Random Plant: Canadian wildginger

Canadian wildginger (Asarum canadense, Aristolochiaceae) photographed 04/15/2011 near Blissfield Michigan.

Today I noticed a lot of Canadian wildginger (Asarum canadense, Aristolochiaceae) popping up in some southern Michigan woodlands.  The leaves grow from the thick, fleshy rhizomes that persist just under the ground surface throughout the year.  These rhizomes spread into branching networks that give rise to colonies of clones.  Clusters of individual plants like those above can all be genetically identical.

Canadian wildginger (Asarum canadense, Aristolochiaceae) photographed 04/15/2011 near Blissfield Michigan.

Each plant has two oppositely-arranged leaves that make this species easily recognizable.  Soon after the leaves come up, a single small, cup-shaped, dark-red flower appears at the base of the petioles (leaf stems):

Canadian wildginger (Asarum canadense, Aristolochiaceae) photographed 04/27/2008 near Blissfield Michigan.

Although the flowers are quickly pollinated by flies, ants, and beetles and go to seed, the leaves persist throughout the summer.  Seed dispersal allows the plants to colonize new areas outside of the range of the spreading rhizomes.

Canadian wildginger (Asarum canadense, Aristolochiaceae) photographed 05/11/2011 near Blissfield Michigan.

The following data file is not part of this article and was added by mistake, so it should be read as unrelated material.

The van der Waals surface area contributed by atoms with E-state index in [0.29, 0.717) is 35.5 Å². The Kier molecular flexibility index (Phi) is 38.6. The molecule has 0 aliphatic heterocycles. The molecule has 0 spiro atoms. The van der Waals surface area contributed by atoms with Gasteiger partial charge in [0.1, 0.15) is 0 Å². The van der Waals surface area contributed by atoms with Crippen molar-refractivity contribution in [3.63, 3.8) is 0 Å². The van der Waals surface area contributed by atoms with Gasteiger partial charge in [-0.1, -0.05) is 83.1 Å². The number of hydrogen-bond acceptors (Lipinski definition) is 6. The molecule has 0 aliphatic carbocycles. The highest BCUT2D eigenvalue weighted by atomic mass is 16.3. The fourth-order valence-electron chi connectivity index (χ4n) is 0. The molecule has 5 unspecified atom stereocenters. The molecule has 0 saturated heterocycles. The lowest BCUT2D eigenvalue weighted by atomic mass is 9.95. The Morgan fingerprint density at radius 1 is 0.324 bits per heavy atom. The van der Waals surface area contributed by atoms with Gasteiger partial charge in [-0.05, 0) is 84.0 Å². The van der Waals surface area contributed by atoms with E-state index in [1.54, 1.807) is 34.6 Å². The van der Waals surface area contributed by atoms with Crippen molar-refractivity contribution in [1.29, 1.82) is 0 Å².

As the name implies, Canadian wildginger is similar in flavor to real ginger (Zingiber officinale, Zingiberaceae).  It was widely used by Native Americans for medicinal and culinary applications.  Modern use isn’t recommended, however, since as the family name (Aristolochiaceae) suggests, it contains carcinogenic aristolochic acid.


About Jeremy Sell

Science and nature nerd.
This entry was posted in Botany, Random Plant and tagged , . Bookmark the permalink.

2 Responses to Random Plant: Canadian wildginger

  1. Joanne says:

    If you have woodlands near your house being overtaken by (super invasive) garlic mustard, wild ginger is a blessing. It’s a native plant. You can find it at most native plant nurseries. Wild Ginger’s sturdy rootstocks and soft green leaves creep to cover woodland slopes, rocky soils, and any shady area. Once established, it fends off Garlic Mustard, Buckthorn, and other invasives. Plant one foot apart to form a solid cover in two to three years. Hardy to Zones 3 – 8.


  2. Jeremy Sell says:

    Thanks for your comment, Joanne. I can certainly see how the dense foliage of wildginger stands could prevent the establishment of garlic mustard. It seems that healthy, undisturbed communities of native plants are in general a good deterrent to invasive species. Whenever I see a garlic mustard infestation, it’s usually in an area of human activity (edges of fields, trails, yards, etc.) Removing native plants is a sure-fire way to give garlic mustard the opportunity to get a foot-hold. And as you point out, maintaining native plants is a great way to prevent it from establishing itself.


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